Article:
2. Throw rugs or other tripping hazards

This is also a great time to consider how best to make your new home a safe living environment. One of the leading causes of falling are throw or other area rugs that can cause you to trip. You’ll also want to plan around the locations of outlets for your lamps or other electrical objects that need plugging in so you can avoid having extension cords in the way of foot traffic.

3. Double and triple sets

In your current home, you may be storing a second or third set of glasses or everyday, holiday and china dishes. It’s not uncommon to have several placemats and tablecloths, bath towels and sheets. Go through kitchen cabinets and linen closets to pare things down. One good set of dishes, glasses and flatware, pots and pans and enough towels and linens to get you through a week is a good goal.

4. Furniture that’s too large

You may be moving from a home where you had overstuffed chairs and sofas, large coffee tables, armoires, dining hutches and sideboards. Independent living homes are designed to eliminate unneeded space. Take advantage of this time to decorate your rooms with just the right size furniture. Smaller is better when you want to create as much clear space as possible.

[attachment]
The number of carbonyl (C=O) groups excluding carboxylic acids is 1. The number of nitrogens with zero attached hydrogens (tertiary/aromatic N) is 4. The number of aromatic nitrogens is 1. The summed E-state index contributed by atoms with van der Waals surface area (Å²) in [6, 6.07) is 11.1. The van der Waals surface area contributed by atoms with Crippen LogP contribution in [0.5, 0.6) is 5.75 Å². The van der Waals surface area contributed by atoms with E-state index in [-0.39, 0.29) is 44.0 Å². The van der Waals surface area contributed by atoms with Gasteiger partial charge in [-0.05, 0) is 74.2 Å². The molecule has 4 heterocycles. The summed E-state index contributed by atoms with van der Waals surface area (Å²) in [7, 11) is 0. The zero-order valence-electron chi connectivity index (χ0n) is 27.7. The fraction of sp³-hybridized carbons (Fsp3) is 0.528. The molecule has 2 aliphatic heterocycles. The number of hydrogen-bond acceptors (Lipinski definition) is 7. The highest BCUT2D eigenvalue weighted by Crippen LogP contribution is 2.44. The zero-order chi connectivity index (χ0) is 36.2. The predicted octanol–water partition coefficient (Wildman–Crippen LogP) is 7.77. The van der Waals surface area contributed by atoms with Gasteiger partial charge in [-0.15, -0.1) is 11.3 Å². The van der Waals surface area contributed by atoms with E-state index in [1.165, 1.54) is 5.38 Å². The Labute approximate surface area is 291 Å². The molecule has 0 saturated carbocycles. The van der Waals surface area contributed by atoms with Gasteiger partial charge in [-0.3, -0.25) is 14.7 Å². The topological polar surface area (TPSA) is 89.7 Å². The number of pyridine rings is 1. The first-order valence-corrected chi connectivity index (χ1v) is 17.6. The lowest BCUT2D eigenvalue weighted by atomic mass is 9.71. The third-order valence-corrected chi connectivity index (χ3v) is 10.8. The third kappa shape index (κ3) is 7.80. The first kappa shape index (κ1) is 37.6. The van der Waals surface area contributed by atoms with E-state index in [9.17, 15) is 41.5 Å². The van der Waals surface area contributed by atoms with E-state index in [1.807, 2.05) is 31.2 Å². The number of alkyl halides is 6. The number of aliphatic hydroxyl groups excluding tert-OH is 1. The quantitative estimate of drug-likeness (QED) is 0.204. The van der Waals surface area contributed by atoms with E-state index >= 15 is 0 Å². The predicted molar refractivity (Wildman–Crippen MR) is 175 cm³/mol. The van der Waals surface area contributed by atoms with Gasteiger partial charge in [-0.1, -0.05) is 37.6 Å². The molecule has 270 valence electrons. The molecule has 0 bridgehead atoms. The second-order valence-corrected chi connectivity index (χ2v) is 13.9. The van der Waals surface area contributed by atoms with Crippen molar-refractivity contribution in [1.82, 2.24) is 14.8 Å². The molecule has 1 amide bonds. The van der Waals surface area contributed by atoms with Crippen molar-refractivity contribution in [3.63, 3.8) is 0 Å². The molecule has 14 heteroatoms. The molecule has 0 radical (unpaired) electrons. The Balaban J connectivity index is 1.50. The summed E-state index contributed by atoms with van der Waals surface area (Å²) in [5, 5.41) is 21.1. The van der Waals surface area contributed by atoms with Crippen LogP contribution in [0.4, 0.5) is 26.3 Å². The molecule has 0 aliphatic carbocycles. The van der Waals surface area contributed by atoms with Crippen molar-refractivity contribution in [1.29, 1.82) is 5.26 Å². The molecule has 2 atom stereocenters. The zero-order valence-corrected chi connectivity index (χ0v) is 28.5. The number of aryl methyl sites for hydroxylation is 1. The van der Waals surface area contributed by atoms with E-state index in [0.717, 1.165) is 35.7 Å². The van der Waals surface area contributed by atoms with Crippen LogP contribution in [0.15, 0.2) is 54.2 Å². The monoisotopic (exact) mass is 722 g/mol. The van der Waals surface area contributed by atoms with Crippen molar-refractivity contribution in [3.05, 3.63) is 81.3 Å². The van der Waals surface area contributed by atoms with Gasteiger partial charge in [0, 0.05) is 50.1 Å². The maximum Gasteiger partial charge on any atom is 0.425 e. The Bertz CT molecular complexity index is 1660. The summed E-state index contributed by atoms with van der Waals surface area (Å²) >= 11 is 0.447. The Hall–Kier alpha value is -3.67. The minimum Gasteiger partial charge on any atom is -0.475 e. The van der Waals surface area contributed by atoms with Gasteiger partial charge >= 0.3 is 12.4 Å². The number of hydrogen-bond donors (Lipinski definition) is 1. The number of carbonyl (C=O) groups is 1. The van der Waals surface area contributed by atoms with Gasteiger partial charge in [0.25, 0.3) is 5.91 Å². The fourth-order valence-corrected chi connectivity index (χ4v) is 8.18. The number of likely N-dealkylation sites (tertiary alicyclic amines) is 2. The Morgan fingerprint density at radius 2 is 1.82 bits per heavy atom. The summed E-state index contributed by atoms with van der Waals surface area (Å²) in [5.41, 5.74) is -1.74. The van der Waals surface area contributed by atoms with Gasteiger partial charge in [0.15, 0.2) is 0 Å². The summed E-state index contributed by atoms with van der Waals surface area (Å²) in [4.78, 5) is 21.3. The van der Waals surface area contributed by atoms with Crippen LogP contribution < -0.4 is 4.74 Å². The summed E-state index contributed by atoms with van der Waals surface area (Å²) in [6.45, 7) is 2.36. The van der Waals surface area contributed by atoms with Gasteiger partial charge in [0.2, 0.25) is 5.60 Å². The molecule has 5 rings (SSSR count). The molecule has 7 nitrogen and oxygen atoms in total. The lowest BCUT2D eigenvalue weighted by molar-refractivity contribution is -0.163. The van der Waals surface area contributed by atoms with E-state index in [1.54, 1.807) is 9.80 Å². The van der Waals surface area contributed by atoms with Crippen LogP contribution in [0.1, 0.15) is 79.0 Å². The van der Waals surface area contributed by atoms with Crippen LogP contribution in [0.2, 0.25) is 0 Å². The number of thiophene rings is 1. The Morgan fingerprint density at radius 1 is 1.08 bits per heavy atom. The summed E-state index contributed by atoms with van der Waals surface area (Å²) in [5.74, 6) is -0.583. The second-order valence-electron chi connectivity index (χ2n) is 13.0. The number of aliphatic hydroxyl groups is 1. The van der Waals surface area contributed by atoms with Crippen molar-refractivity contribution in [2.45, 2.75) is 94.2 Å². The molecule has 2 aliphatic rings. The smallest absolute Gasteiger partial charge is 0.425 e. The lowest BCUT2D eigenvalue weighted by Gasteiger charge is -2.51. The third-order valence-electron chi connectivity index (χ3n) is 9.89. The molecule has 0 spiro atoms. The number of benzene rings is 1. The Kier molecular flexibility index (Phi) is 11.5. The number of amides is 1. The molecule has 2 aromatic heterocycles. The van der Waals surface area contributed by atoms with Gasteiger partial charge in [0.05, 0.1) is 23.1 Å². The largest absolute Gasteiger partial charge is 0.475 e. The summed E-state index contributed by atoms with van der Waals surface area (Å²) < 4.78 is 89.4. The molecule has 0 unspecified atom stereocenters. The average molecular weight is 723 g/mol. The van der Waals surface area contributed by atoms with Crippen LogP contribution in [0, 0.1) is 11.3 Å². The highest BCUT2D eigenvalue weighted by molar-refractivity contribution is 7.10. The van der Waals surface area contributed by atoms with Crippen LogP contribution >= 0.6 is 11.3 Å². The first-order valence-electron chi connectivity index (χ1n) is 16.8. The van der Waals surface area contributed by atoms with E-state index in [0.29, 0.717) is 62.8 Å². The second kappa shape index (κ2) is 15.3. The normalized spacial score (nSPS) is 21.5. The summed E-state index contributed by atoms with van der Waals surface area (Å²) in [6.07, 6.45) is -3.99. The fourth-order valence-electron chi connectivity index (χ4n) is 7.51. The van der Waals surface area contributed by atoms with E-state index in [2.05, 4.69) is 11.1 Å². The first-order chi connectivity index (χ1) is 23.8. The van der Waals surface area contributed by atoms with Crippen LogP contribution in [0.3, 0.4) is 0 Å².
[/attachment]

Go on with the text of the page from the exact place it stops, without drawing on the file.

5. Too much furniture

Your home may have a kitchen eating area and dining room, or a family room and living room, so you’ll need to choose what to leave behind. What do you have that would be the best fit? And if #4 describes your furnishings, it may be time to give away or sell the old and shop for the new. Before you do however, make sure you have the measurements and layout of your new home so you’ll know how much space you have to fill.

6. What you’ve been keeping in storage

Many people live with closets, storage spaces or garages that are at least partially filled with boxes that haven’t been opened in years. Instead of continuing to move these collections everywhere you go, take the opportunity to deal with the contents. If you find something that you’d like to stay in the family, start your search for who that might be. If not, donate.

Ingleside’s Westminster at Lake Ridge Independent Living community

At Westminster at Lake Ridge, we design our homes to be the perfect size for your active and engaged retirement lifestyle. Our options include spacious cottages or lovely apartment homes, all with open spaces and well-equipped kitchens. You will also have the opportunity to personalize your home to make it truly your own, including adding a screened-in porch, built-in entertainment center, a gas fireplace or granite-topped kitchen island.

We invite you to join our residents who are embracing their retirement life by participating in the activities and taking advantage of the amenities in our community. Even if you downsize your things to move here, you won’t be downsizing your life.

Call (703)794-4631 if you have any questions or would like to schedule a personalized tour today.